I’ve heard it said that there are two types of windows: ones that leak and ones that will leak. That may sound a little harsh, but the fact is that leaks frequently occur at windows. The perimeter flashings are a good first line of defense, but if the window itself fails to keep water out — a fairly common occurrence — the framing and interior finishes can get wet. The surest way to avoid that problem is to install sill pans under all windows and exterior doors.
A sill pan is a three-sided pan installed across the bottom of the opening and integrated into the weather-resistive barrier (WRB). Any water that makes it through to the rough opening will be caught by the pan and drained to the surface of the WRB. While there is a cost to installing a sill pan, it’s a lot less than the price of a callback or a lawsuit.
On the West Coast, where I live, sill pans have traditionally been bent and soldered from galvanized sheet metal — expensive work done at a sheet-metal shop. But in recent years, installing pans has become cheaper and easier. They can be purchased as ready-to-assemble kits or fabricated on site from coil stock or peel-and-stick flashings (see “Sources of Supply”). In this story I’ll explain how to make and install all three types.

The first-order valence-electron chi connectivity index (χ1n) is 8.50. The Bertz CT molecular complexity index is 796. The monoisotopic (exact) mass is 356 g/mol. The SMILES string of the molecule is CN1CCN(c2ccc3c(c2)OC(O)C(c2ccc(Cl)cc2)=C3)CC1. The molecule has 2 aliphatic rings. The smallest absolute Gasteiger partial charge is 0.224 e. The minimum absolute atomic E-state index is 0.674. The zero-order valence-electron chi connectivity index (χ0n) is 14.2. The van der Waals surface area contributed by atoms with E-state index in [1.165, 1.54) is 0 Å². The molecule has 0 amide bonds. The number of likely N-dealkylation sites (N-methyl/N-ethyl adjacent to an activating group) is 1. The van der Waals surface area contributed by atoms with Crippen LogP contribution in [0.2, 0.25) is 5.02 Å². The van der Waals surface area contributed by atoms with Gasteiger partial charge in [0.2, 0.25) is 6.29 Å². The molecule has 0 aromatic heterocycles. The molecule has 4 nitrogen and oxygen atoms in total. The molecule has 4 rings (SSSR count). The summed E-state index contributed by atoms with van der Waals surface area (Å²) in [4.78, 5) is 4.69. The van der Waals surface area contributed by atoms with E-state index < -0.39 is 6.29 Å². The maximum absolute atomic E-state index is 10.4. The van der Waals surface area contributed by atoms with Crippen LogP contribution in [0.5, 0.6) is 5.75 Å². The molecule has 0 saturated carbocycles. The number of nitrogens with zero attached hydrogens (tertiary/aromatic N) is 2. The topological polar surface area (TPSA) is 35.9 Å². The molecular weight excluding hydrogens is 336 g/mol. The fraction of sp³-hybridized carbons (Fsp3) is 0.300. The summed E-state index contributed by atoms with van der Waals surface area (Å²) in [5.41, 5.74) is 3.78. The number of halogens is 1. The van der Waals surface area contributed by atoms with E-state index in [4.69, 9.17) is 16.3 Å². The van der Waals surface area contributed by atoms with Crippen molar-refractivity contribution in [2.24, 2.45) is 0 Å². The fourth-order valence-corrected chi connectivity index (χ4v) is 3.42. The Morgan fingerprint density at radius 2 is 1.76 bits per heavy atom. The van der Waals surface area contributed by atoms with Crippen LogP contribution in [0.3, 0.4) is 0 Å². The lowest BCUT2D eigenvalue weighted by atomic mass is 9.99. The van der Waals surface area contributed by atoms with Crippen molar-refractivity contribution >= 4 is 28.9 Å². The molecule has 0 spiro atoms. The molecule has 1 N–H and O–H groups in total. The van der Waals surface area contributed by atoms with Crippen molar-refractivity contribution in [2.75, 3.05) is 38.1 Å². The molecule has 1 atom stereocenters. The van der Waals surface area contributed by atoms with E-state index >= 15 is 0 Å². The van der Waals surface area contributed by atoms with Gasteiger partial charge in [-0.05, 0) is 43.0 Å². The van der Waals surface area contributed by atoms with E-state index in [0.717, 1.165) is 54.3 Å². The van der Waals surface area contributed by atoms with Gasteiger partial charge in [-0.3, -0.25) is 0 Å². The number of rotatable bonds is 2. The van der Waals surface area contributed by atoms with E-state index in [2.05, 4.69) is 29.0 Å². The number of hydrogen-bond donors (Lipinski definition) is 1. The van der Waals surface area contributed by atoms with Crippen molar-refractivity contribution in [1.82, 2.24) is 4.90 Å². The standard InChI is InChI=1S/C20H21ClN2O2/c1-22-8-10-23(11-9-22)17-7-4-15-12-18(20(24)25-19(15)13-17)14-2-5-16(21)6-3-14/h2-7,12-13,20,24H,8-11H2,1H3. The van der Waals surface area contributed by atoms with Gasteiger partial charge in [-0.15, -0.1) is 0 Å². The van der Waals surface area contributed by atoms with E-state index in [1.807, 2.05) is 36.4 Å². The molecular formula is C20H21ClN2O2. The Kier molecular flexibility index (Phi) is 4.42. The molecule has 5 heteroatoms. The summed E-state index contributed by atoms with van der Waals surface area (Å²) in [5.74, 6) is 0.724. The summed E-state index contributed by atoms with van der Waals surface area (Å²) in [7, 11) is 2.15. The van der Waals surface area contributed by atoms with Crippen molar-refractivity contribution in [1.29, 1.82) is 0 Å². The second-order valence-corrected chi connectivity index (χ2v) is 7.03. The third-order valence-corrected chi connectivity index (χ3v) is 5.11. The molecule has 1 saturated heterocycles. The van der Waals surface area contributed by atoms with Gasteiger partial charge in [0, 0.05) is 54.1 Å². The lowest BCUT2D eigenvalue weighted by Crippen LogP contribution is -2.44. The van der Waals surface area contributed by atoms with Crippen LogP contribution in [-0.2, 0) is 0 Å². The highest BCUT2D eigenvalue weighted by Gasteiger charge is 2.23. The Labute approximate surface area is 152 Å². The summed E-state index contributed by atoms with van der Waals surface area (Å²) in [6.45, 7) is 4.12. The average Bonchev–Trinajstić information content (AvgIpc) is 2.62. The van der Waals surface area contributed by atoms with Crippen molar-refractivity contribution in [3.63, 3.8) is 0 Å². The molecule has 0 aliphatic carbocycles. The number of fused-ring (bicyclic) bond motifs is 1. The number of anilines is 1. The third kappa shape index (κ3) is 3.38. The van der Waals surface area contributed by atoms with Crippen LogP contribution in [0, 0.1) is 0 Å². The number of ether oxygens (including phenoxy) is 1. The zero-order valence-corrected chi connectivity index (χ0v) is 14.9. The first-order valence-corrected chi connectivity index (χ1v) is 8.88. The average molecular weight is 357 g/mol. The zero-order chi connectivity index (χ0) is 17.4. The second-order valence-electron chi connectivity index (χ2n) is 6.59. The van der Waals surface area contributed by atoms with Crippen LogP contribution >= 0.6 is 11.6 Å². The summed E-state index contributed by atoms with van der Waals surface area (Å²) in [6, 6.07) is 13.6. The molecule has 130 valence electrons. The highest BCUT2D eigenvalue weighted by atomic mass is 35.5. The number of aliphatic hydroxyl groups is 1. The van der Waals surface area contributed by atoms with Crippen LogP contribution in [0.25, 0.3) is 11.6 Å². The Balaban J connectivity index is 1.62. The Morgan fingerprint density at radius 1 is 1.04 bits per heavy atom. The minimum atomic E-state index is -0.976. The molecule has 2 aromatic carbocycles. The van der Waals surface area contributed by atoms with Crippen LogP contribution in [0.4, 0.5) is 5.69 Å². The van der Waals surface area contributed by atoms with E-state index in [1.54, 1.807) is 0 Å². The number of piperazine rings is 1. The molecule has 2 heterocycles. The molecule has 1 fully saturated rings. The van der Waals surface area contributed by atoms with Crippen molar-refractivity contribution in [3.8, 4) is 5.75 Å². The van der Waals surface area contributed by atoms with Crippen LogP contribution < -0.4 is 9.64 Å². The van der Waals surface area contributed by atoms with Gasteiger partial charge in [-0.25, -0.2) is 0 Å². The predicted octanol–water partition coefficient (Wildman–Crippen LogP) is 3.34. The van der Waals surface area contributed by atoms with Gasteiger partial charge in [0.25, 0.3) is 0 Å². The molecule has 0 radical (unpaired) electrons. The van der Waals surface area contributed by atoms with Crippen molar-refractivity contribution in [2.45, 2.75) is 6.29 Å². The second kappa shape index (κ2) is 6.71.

Bending Pans on Site
Site-bent pans can be made from vinyl or metal coil stock to fit any size door or window opening. They’re not difficult to fabricate, but you do need a brake. I use a Mark II TrimMaster — the TM460 “contractor model” — with a 4-foot 6-inch capacity (Van Mark Products, 800/826-6275, www.van-mark.com). Small, light, and easy to transport, the tool costs about $1,000. The slitter attachment for cutting the flashing material costs another $325 — money well spent, in my opinion.
Coil stock is inexpensive: a 2-foot-by- 50-foot roll (vinyl or painted aluminum) retails for about $80. So, for example, if the openings are 3 feet wide, you’ll get 39 pans from a roll, at a material cost of less than $2 each. I prefer vinyl to aluminum because building materials like fiber cement and stucco contain cement, which tends to corrode aluminum. The front edge of door pans is often visible, so if the budget allows, I make those pans from copper.
Considering set-up time, it might not make sense to site-bend pans for just one or two windows or doors. But if you’re installing a lot of pans, bending them yourself is definitely the most cost-effective way to go. Bending the stock. There are two 90-degree bends along the length of the pan — a 1/2-inch upturned dam in back and a 2-inch downturned lip in front. The flat part in between is the width of the jamb — 4 9/16 inches for the pans shown here. After cutting the vinyl coil stock to rough length, I use the slitting attachment to cut it to the right width — 7 1/16 inches — then make the bends. Gauge blocks are useful for quickly positioning the material in the brake.
After bending a short lip on the back of the vinyl coil stock, the author uses 49/16-inch gauge blocks.
To quickly position the material for a second bend.
Because vinyl springs back, the corners must be slightly overbent.